In another audacious and startling statement of intent, he has long insisted that he will make only ten films, which gives The First Eight special importance. This seems absurd, given his talent and a seemingly endless stream of ideas, but maybe he’s right. The candle that burns twice as bright burns half as long. Still, his fans will mourn the end of an era when he retires. Of course, it would be very QT to disappear, then come roaring back with another film years later.
Mystery and questions surround him these days. Will he survive post-Weinstein? Will he really stop at ten films? Are his best days behind him?
“non-linear storylines, old music, new music by old composers, and call-backs to great cinema moments that were glossed over because the films are considered cheap and trashy.”
The press around Once Upon A Time…in Hollywood is mixed. Critics responded well, and the box office is positive so far, with a release in China set, and DVD/Streaming sales yet to be realized. It is and will continue to be a hit, but the consensus is that it’s not his greatest film. Of course, expectations are unrealistic. He’s competing with the first-time thrill of his early works, and at this point, audiences have had 21 years of QT, so it’s going to be hard to surprise them now. He still delivers, though, and that keeps his work fresh and highly anticipated. He’s willing to go to the edge, playing with ideas, trying innovative approaches, and when it doesn’t always work, it’s always interesting.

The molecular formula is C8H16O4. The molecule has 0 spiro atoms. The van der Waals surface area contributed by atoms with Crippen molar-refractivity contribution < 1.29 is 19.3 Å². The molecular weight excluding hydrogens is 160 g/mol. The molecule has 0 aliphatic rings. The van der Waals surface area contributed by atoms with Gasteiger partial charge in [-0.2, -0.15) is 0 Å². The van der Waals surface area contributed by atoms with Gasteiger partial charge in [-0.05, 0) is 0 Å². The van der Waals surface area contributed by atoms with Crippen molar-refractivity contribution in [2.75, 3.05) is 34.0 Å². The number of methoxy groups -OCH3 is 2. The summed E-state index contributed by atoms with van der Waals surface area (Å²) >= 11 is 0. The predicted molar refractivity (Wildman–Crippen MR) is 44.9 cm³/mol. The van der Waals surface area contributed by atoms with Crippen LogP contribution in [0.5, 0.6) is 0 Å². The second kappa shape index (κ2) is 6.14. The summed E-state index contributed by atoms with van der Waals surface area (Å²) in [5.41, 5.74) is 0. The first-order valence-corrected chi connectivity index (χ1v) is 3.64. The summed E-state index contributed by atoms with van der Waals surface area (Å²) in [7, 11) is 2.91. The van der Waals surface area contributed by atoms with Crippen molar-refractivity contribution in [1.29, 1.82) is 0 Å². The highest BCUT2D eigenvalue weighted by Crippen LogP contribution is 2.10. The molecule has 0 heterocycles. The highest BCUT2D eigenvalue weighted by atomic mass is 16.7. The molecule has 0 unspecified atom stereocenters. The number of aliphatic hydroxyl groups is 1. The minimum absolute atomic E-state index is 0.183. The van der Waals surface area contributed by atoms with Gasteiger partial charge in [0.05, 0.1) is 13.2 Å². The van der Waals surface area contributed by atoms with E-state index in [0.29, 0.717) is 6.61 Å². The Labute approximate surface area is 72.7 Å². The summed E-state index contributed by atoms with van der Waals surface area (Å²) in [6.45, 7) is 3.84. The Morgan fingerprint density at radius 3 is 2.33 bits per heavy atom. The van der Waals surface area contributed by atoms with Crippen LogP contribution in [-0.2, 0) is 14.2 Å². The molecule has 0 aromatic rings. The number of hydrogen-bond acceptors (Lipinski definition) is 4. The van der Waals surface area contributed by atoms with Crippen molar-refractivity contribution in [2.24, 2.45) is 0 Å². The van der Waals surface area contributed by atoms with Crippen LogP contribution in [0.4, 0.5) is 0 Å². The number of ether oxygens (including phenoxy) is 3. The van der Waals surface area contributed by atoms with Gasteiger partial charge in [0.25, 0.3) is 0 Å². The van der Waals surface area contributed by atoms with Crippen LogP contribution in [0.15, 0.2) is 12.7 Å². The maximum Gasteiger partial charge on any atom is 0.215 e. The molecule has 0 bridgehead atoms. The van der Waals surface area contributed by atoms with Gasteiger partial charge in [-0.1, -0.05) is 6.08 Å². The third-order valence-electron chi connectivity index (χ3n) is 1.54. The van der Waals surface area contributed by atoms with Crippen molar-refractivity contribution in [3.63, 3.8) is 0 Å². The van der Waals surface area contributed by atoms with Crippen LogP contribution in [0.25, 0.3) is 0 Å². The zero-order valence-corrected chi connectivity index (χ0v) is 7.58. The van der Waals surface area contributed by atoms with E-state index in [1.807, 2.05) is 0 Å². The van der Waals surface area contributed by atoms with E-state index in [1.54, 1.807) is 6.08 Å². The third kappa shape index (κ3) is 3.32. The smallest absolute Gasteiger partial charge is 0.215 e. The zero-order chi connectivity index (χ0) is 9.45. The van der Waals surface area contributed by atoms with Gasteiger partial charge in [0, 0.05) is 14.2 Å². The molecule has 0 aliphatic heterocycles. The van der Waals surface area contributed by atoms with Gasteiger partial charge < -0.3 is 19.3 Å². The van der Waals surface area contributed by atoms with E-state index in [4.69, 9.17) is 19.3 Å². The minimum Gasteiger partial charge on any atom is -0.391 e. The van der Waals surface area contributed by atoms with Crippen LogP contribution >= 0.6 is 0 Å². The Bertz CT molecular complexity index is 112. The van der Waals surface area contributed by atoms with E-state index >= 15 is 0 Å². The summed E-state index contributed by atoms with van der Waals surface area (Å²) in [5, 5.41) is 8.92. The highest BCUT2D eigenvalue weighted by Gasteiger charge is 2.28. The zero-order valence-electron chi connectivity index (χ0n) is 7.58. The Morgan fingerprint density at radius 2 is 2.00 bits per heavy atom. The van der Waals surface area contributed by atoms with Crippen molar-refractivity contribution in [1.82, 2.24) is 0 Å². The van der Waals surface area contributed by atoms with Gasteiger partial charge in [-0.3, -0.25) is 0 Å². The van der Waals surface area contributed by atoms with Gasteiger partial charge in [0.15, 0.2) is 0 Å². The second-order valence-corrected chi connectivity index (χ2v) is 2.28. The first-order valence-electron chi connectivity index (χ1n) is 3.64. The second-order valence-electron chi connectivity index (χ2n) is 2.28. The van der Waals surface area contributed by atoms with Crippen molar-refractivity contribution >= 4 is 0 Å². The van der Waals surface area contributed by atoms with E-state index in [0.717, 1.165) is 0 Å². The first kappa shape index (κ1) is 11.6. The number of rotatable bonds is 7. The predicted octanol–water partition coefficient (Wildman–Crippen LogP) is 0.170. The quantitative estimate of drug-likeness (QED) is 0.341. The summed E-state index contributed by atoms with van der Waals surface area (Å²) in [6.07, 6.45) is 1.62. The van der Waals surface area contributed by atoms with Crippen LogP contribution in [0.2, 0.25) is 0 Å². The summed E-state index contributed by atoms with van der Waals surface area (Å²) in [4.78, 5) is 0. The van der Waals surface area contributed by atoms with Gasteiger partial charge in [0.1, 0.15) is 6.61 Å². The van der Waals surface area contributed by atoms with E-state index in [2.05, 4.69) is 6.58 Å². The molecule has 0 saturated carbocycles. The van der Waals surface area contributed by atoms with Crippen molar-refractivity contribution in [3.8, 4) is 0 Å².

Tarantino moves through Hollywood like Lt. Col. Kilgore in Apocalypse Now: “He was one of those guys that had that weird light around him. You just knew he wasn’t going to get so much as a scratch here.” And so ever has it been, at least for the last 21 years.
Fans of his films will delight in Wood’s documentary, reveling in revisiting the films and hoping anxiously that there is a lot more QT down the road.
QT8 can be seen in theaters on October 21st and tickets are available at Fathom Events.